Hours later, when the last of the captives reached the Forum, the afternoon sun was dipping low in the western sky. The crowd sensed that the end was near. The climax of the three days of endless paraded booty was soon to be before them. After a short interval, the two young sons and daughter of Perseus trudged by in shackles. Accompanied by their tutors and teachers, they were exhausted, and all were in tears. The children bowed and begged to the spectators. It was an emotional sight and moved many of the Romans to shed compassionate tears with them.

Such a sight were they that the crowds almost missed the darkly robed Perseus, chained and plodding head down after his children, utterly bewildered and despondent. Before him were his friends, intimates, and 250 of his officers, all with grief-filled, watery eyes.

But now, just as 400 bearers of golden wreaths from the conquered cities passed, to the southeast, carried on the afternoon breeze, came the faint synchronized song of the army mixed with the scent of leather and cold steel. At their head, resplendent in his chariot, rode General Lucius Aemilius Paulus, consul of the Republic of Rome and triumphator. A Delphic laurel wreath encircled his head, a spray of laurel was held aloft in his right hand, and an ivory scepter surmounted by an eagle in his left. Behind him in the chariot, a slave held a golden Etruscan crown ornamented with jewels just over his head. The faint words of the slave could barely be heard above the horses’ hooves clacking on the broad stones of the Via Sacra, “Respice post te, hominem memento te” (Look behind you. Remember you are a man.). Behind the chariot came the army, troop after troop of cavalry and cohorts of legionaries, close to 40,000 strong.  In full dress uniform with battle awards and bearing arms, they trotted, marched, sang, jested, and chanted, “Io triumpe!”[xii] It was a colorful, dramatic sight, one to be remembered for the ages.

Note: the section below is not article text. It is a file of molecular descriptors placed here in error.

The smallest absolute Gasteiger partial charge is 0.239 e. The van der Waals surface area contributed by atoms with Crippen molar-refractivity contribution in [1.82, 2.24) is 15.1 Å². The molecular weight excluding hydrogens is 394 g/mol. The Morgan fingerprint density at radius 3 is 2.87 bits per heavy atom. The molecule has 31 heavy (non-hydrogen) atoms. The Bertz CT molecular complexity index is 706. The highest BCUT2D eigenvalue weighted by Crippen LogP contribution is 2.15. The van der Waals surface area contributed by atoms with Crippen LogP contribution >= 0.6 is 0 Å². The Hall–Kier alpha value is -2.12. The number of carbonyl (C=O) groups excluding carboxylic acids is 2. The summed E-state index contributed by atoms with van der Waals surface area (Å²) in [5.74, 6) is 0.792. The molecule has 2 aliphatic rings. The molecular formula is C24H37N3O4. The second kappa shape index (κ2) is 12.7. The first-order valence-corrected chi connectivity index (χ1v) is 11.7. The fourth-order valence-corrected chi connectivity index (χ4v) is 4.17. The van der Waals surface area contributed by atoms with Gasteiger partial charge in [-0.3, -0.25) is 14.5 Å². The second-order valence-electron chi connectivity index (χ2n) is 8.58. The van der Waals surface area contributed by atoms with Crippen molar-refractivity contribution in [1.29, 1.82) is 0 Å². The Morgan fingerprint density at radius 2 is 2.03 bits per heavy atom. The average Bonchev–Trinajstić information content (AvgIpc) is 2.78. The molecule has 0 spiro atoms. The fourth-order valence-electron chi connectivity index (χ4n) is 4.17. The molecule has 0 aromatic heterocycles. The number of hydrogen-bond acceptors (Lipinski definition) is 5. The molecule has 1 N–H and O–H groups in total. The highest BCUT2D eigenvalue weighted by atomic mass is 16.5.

At the far western end of the Forum, where the crowd was heaviest and the Via Sacra made an abrupt turn to the southeast around the Temple of Saturn with its beautiful marble columns, Paulus stopped. Here he gave a quick order that sent Perseus under armed escort, clanking in chains to the nearby Carcer dungeon to await his fate. As the remainder of the prisoners, army, and procession dispersed—some of the prisoners no doubt bound for execution, Paulus and his lictors carried on up the winding road to the top of the Capitoline Hill and the Temple of Jupiter.[xiii] The crowds watched as he disappeared over the rise. In the temple, accompanied by priests, he dedicated his laurel to the god in thanks for the successful campaign and began the sacrificial rituals. Many of the paraded oxen had already been slaughtered in preparation for the post-celebration feast that would be given for all citizens. This act climaxed the three days of processions.[xiv]

After the final feasting, so tradition tells us, Paulus as the triumphator would have returned home preceded by torches and flute players and escorted by a crowd of citizens.